FirstFT: Bain penalised over ‘grave misconduct’ in South Africa
Good morning. Bain & Co, the Boston-based global management consultant, was hit yesterday with a three-year ban from tendering for British government contracts because of its “grave professional misconduct” in a corruption scandal in South Africa.
Jacob Rees-Mogg, Cabinet Office minister, told Bain that the affair had rendered the company’s integrity “questionable” and that he was not convinced that it had taken its role in the scandal “sufficiently seriously”.
In a letter seen by the Financial Times, Rees-Mogg told James Hadley, Bain’s UK managing partner, that the ban would apply retrospectively from January 4 2022. “I trust that after three years have elapsed Bain & Co will have restored its reputation,” he wrote.
Initially, Cabinet Office officials advised that no action against the company was necessary but Rees-Mogg sought further advice, including from an external QC.
Britain is the first western country to impose such penalties on Bain for its role in the “state capture” scandal in South Africa. There is pressure on the US to follow suit.
Do you support Rees-Mogg’s intervention? Share your thoughts at email@example.com. Thanks for reading FirstFT Europe/Africa — Jennifer
Five more stories in the news
1. Nancy Pelosi in Taiwan The Speaker of the US House of Representatives touched down yesterday in Taiwan, the highest-level visit by an American official for decades, as China announced live-fire military drills.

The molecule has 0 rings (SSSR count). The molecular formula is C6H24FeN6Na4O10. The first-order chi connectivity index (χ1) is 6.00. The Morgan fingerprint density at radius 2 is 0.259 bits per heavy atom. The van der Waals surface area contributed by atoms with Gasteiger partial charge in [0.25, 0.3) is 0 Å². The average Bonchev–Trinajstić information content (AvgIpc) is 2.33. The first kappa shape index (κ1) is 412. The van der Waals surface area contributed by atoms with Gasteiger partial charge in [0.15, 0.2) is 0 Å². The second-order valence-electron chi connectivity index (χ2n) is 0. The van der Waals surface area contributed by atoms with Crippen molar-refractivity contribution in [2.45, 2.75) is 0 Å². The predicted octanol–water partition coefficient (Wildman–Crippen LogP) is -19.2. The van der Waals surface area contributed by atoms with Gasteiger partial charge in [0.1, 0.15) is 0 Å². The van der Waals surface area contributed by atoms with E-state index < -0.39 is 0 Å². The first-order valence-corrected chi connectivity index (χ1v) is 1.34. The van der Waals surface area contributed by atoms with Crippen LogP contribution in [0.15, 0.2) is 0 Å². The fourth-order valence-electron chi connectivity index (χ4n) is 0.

Tempers rise: Beijing has blocked imports from hundreds of Taiwanese food producers in what appears to be an attempt to punish Taipei.
Go deeper: Tom Mitchell writes that President Xi Jinping’s reaction has imbued Pelosi’s trip with greater importance than it deserves.
2. Lloyd’s hunts for billions in fresh capital Lloyd’s of London hopes a new investment structure agreed with UK financial regulators will attract billions of dollars in alternative capital and boost its competitiveness with hubs such as Bermuda in the growing market for insurance-linked securities.
3. Liz Truss makes U-turn on cutting public sector pay The UK foreign secretary’s Tory leadership bid suffered a setback yesterday when she was forced to abandon her plan to cut pay for public sector workers in poorer areas of Britain just 12 hours after it was launched in the face of ferocious criticism. Who do you think will win the leadership race? Vote in our poll.
Opinion: Tax cut vows are a distraction from the UK’s woeful productivity, writes Diane Coyle, professor of public policy at the University of Cambridge.
4. UK risks deepening recession Britain’s economy is sliding into recession, with no let-up in a cost of living crisis that will exhaust the savings of more than 5mn households by 2024, according to forecasts by the National Institute of Economic and Social Research that showed GDP would fall through the first quarter of 2023.
5. Robinhood to sack 23% of staff The struggling online brokerage will lay off almost a quarter of its staff as it contends with falls in the retail trading fervour from coronavirus pandemic highs. The cuts are part of a “broader reorganisation”, it announced in a blog post yesterday.